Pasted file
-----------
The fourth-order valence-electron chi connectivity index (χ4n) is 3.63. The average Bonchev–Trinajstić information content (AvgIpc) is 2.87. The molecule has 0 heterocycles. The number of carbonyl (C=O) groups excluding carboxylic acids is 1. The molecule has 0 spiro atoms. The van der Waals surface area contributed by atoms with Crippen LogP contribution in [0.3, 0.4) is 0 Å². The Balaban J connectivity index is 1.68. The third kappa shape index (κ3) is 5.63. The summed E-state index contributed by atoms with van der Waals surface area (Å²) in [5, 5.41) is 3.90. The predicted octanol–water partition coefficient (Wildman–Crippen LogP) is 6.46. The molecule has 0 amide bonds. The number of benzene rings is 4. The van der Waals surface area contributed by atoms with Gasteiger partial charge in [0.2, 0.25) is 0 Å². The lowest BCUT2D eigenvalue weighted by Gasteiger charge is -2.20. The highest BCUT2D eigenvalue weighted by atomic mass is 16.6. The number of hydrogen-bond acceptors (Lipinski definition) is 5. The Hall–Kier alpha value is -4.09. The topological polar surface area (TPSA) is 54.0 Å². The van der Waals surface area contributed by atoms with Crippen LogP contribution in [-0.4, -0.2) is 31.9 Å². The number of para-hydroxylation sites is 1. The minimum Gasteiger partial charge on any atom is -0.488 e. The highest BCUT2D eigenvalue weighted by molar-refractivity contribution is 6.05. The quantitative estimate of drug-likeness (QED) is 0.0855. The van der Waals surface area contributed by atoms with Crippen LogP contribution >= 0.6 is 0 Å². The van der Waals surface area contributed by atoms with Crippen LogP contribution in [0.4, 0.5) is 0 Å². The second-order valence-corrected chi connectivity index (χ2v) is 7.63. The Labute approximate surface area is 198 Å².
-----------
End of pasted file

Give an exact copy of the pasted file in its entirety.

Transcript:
The fourth-order valence-electron chi connectivity index (χ4n) is 3.63. The average Bonchev–Trinajstić information content (AvgIpc) is 2.87. The molecule has 0 heterocycles. The number of carbonyl (C=O) groups excluding carboxylic acids is 1. The molecule has 0 spiro atoms. The van der Waals surface area contributed by atoms with Crippen LogP contribution in [0.3, 0.4) is 0 Å². The Balaban J connectivity index is 1.68. The third kappa shape index (κ3) is 5.63. The summed E-state index contributed by atoms with van der Waals surface area (Å²) in [5, 5.41) is 3.90. The predicted octanol–water partition coefficient (Wildman–Crippen LogP) is 6.46. The molecule has 0 amide bonds. The number of benzene rings is 4. The van der Waals surface area contributed by atoms with Gasteiger partial charge in [0.2, 0.25) is 0 Å². The lowest BCUT2D eigenvalue weighted by Gasteiger charge is -2.20. The highest BCUT2D eigenvalue weighted by atomic mass is 16.6. The number of hydrogen-bond acceptors (Lipinski definition) is 5. The Hall–Kier alpha value is -4.09. The topological polar surface area (TPSA) is 54.0 Å². The van der Waals surface area contributed by atoms with Crippen LogP contribution in [-0.4, -0.2) is 31.9 Å². The number of para-hydroxylation sites is 1. The minimum Gasteiger partial charge on any atom is -0.488 e. The highest BCUT2D eigenvalue weighted by molar-refractivity contribution is 6.05. The quantitative estimate of drug-likeness (QED) is 0.0855. The van der Waals surface area contributed by atoms with Crippen LogP contribution >= 0.6 is 0 Å². The van der Waals surface area contributed by atoms with Crippen LogP contribution in [0.4, 0.5) is 0 Å². The second-order valence-corrected chi connectivity index (χ2v) is 7.63. The Labute approximate surface area is 198 Å².